A.1.3 Further Issues
A.1.3 Further Issues
The listing, in the previous section, of problems that received attention in OEI‐1973 is, of course, quite incomplete, but it captures some of the focal concentrations in that project. However, some of the issues briefly identified in OEI‐1973 did not receive any substantial exploration there, and some important matters were not even identified. A substantial part of this annexe will be devoted to explorations that have occurred since then in these fields. These issues include, among other problems, the implications for inequality evaluation of variations of mean income (briefly referred to on pp. 36–7, 60–1 in OEI‐1973), requirements of transfer sensitivity (discussed generally, but not in an axiomatically systematic way, on pp. 27–33 in OEI‐1973), and demands of decomposability and subgroup consistency (briefly considered and rather rapidly ‘dismissed’ on pp. 31–4, 39–41 in OEI‐1973). These problems (p.124) are not only important in their own right, they also relate to the general strategy of inequality evaluation pursued in OEI‐1973. In sections A.2–A.5 these issues will be considered, inter alia, in the context of general discussions of the post‐1973 literature.
There is also the related subject of poverty evaluation, which was not explicitly taken up in OEI‐1973, even though the discussions on the measurement and appraisal of inequality have a clear bearing on poverty studies. In Sen (1976b) some of the considerations involved in inequality evaluation, as discussed in OEI‐1973, were applied to the measurement and appraisal of income poverty, and many interesting and important contributions in this general field have occurred in contemporary poverty studies. Section A.6 will examine the main lines of work.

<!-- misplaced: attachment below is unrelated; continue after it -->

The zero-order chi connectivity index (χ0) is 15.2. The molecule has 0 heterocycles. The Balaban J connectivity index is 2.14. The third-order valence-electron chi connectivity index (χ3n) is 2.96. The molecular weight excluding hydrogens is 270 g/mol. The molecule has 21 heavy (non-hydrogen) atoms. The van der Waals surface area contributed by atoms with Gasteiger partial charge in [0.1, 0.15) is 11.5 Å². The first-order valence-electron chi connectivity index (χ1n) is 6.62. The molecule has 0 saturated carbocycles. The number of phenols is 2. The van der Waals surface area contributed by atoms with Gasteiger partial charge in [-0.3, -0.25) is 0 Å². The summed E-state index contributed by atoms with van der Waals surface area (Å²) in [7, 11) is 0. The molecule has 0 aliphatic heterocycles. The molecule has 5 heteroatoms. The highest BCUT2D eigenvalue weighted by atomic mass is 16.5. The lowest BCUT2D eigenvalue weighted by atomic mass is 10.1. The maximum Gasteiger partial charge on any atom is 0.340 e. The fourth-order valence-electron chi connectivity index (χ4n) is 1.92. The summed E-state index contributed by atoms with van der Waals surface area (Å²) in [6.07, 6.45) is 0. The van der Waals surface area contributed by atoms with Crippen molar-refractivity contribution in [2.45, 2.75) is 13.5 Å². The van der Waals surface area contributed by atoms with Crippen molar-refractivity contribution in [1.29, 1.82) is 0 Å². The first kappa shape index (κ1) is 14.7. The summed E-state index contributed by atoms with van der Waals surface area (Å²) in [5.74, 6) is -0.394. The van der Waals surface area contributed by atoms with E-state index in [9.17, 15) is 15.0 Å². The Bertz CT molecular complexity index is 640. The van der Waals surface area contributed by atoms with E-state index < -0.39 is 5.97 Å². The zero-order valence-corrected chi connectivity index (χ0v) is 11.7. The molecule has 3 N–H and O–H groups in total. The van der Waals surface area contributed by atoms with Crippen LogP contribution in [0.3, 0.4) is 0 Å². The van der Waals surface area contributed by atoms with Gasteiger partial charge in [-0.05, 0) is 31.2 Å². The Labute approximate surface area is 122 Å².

A major problem that received only indirect attention concerns the implications of the variability of needs between different people. This subject made recurrent appearances in OEI‐1973 (see, for example, pp. 16–23, 77–91), but did not get translated into a decisive move away from judging inequality only in the space of incomes or utilities. Further, the characterization of needs may require us to go beyond the utility‐oriented framework to which the 1973 book was more or less entirely confined. In particular, the ‘space’ in which inequality is to be assessed becomes specifically important to consider.
These matters are of central relevance to concepts of justice and equity, and they lie very close to the normative measurement of inequality. Different ways of judging individual advantage other than incomes (including ‘primary goods’, ‘resources’, ‘functionings’, ‘capabilities’, ‘opportunities for welfare’, and so on) have received much attention in the contemporary theories of justice, and their bearing on the evaluation of inequality and poverty will be considered in section A.7.